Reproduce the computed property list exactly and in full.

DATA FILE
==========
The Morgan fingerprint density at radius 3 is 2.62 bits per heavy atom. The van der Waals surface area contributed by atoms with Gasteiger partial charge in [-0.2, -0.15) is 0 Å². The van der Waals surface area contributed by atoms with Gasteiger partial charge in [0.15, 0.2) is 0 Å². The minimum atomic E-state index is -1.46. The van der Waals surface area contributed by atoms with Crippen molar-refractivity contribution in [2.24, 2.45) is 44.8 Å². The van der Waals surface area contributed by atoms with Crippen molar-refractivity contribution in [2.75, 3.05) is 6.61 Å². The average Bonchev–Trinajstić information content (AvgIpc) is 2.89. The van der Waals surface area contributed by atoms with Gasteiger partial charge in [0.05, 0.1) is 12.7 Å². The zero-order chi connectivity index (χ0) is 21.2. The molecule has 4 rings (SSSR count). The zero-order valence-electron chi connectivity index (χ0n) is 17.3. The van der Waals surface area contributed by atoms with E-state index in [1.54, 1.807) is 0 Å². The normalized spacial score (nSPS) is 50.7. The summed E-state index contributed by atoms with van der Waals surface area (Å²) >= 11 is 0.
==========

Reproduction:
The Morgan fingerprint density at radius 3 is 2.62 bits per heavy atom. The van der Waals surface area contributed by atoms with Gasteiger partial charge in [-0.2, -0.15) is 0 Å². The van der Waals surface area contributed by atoms with Gasteiger partial charge in [0.15, 0.2) is 0 Å². The minimum atomic E-state index is -1.46. The van der Waals surface area contributed by atoms with Crippen molar-refractivity contribution in [2.24, 2.45) is 44.8 Å². The van der Waals surface area contributed by atoms with Crippen molar-refractivity contribution in [2.75, 3.05) is 6.61 Å². The average Bonchev–Trinajstić information content (AvgIpc) is 2.89. The van der Waals surface area contributed by atoms with Gasteiger partial charge in [0.05, 0.1) is 12.7 Å². The zero-order chi connectivity index (χ0) is 21.2. The molecule has 4 rings (SSSR count). The zero-order valence-electron chi connectivity index (χ0n) is 17.3. The van der Waals surface area contributed by atoms with E-state index in [1.54, 1.807) is 0 Å². The normalized spacial score (nSPS) is 50.7. The summed E-state index contributed by atoms with van der Waals surface area (Å²) >= 11 is 0.